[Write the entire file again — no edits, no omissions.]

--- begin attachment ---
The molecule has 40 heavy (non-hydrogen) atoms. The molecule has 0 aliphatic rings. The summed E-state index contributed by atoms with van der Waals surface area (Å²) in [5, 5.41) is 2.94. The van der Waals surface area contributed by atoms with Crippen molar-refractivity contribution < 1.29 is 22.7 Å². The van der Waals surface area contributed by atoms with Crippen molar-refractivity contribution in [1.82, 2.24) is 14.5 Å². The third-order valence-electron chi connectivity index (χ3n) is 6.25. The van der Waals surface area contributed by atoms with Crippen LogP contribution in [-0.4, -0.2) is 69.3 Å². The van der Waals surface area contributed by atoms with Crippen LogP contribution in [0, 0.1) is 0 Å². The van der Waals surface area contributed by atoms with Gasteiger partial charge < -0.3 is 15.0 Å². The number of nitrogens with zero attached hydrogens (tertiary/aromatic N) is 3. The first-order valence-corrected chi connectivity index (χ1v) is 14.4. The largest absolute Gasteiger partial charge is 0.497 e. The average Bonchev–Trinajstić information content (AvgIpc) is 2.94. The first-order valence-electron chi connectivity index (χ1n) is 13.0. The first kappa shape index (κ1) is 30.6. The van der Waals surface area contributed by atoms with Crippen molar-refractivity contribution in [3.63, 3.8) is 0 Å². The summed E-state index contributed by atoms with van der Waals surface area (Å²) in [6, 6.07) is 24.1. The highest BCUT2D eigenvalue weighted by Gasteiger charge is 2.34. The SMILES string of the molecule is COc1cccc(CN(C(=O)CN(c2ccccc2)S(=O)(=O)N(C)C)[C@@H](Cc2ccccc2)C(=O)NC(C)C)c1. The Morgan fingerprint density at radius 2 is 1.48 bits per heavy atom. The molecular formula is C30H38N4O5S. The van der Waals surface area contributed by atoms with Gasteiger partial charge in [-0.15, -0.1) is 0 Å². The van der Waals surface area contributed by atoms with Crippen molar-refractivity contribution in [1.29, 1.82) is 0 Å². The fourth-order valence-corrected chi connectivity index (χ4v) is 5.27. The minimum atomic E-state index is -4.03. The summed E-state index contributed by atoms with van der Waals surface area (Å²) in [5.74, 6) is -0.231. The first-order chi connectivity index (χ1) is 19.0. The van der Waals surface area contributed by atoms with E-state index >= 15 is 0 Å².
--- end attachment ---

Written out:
The molecule has 40 heavy (non-hydrogen) atoms. The molecule has 0 aliphatic rings. The summed E-state index contributed by atoms with van der Waals surface area (Å²) in [5, 5.41) is 2.94. The van der Waals surface area contributed by atoms with Crippen molar-refractivity contribution < 1.29 is 22.7 Å². The van der Waals surface area contributed by atoms with Crippen molar-refractivity contribution in [1.82, 2.24) is 14.5 Å². The third-order valence-electron chi connectivity index (χ3n) is 6.25. The van der Waals surface area contributed by atoms with Crippen LogP contribution in [-0.4, -0.2) is 69.3 Å². The van der Waals surface area contributed by atoms with Crippen LogP contribution in [0, 0.1) is 0 Å². The van der Waals surface area contributed by atoms with Gasteiger partial charge < -0.3 is 15.0 Å². The number of nitrogens with zero attached hydrogens (tertiary/aromatic N) is 3. The first-order valence-corrected chi connectivity index (χ1v) is 14.4. The largest absolute Gasteiger partial charge is 0.497 e. The average Bonchev–Trinajstić information content (AvgIpc) is 2.94. The first-order valence-electron chi connectivity index (χ1n) is 13.0. The first kappa shape index (κ1) is 30.6. The van der Waals surface area contributed by atoms with Crippen molar-refractivity contribution in [3.63, 3.8) is 0 Å². The summed E-state index contributed by atoms with van der Waals surface area (Å²) in [6, 6.07) is 24.1. The highest BCUT2D eigenvalue weighted by Gasteiger charge is 2.34. The SMILES string of the molecule is COc1cccc(CN(C(=O)CN(c2ccccc2)S(=O)(=O)N(C)C)[C@@H](Cc2ccccc2)C(=O)NC(C)C)c1. The Morgan fingerprint density at radius 2 is 1.48 bits per heavy atom. The molecular formula is C30H38N4O5S. The van der Waals surface area contributed by atoms with Gasteiger partial charge in [-0.15, -0.1) is 0 Å². The van der Waals surface area contributed by atoms with Crippen molar-refractivity contribution in [1.29, 1.82) is 0 Å². The fourth-order valence-corrected chi connectivity index (χ4v) is 5.27. The minimum atomic E-state index is -4.03. The summed E-state index contributed by atoms with van der Waals surface area (Å²) in [5.74, 6) is -0.231. The first-order chi connectivity index (χ1) is 19.0. The van der Waals surface area contributed by atoms with E-state index >= 15 is 0 Å².